Who in Your Company Can Say “Yes” to Innovation, Without Permission? – via Harvard Business Review

It’s no secret everyone wants to innovate and to be innovative, and you can propel it forward by adding a lot more of the word”yes” into your vocabulary.

I don’t mean saying yes to more meetings, more red tape, and more hierarchy -but instead, saying yes to more PLAY.

“The truth about big innovation is that you get what you play for. If that looks like a typo — if it’s jarring to see “innovation” and “play” in the same sentence or to hear anyone suggest that you, a manager, should play at anything — then this blog post is for you”, write Mark Sebell and Vijay Govindarajan in this latest post from the Harvard Business review. 

Everyone – leadership included, should come to play.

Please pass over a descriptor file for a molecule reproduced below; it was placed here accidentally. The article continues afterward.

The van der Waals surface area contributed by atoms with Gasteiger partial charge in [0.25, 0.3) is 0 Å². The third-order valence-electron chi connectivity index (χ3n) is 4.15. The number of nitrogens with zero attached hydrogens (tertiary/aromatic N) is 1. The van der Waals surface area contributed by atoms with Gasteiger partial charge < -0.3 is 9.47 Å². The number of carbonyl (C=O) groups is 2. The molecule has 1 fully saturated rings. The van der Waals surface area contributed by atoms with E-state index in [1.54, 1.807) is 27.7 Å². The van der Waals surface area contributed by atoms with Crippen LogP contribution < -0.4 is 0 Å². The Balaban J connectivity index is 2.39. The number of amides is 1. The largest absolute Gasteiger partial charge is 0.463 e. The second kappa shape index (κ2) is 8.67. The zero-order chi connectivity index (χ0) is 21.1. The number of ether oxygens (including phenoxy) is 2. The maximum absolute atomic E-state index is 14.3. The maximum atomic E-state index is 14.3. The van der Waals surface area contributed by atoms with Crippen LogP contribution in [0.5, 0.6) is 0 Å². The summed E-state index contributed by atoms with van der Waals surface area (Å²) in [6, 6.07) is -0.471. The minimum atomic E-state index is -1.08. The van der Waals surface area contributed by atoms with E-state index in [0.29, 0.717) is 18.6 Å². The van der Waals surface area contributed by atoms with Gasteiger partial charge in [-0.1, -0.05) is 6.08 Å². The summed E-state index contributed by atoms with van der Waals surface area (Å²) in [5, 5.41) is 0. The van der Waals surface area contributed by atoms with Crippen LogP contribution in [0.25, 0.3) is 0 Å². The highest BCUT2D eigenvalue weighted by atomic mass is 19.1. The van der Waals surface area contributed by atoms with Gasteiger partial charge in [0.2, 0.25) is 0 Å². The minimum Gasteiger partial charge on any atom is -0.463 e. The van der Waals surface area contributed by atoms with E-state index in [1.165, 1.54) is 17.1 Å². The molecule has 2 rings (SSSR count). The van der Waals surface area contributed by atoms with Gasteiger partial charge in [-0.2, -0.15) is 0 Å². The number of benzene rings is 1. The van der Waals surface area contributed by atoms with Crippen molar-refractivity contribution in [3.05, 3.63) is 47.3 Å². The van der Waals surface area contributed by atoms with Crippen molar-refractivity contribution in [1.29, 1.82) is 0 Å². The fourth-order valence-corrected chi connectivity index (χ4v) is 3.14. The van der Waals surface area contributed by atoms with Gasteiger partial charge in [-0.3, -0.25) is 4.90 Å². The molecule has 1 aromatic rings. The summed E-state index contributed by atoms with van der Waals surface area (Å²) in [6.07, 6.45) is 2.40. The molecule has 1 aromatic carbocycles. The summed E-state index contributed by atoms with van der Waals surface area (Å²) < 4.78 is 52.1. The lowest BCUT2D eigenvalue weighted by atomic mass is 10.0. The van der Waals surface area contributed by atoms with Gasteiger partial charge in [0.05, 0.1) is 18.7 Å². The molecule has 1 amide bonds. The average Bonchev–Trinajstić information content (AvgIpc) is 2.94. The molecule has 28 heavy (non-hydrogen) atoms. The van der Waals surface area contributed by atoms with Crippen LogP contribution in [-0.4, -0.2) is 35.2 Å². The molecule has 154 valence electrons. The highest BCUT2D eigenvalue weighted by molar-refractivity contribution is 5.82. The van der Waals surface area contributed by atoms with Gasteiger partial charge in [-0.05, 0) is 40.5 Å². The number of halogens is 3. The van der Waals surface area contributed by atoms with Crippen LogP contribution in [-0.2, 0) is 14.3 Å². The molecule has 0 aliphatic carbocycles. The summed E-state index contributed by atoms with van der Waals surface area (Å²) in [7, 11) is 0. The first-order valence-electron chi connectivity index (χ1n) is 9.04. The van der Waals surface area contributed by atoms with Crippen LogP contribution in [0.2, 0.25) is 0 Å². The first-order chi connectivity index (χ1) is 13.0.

What it means to play is to be more open to new ideas and to have the ability to test out, and toy around with products or inventions you may have scoffed at in the past. Innovation could leave you feeling vulnerable, and risking failure – and you’ll need to asses the level of risk that’s right for you and your organization. But, when everyone comes to play, and it’s easier to get on the field instead of sitting on the sidelines, you’re at least putting more ideas on the field than watching them go by, judging them as they pass. Playing, in this case means removing the barriers that were once in place so that you can say “yes, and” where you used to say, “yes, but”, and letting teams run with an idea for a little while so that they fail faster and better instead of never trying at all.

 

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1 Comment

  1. Pingback: The genius of the “and”… « Tools for Navigating Business Without a Script

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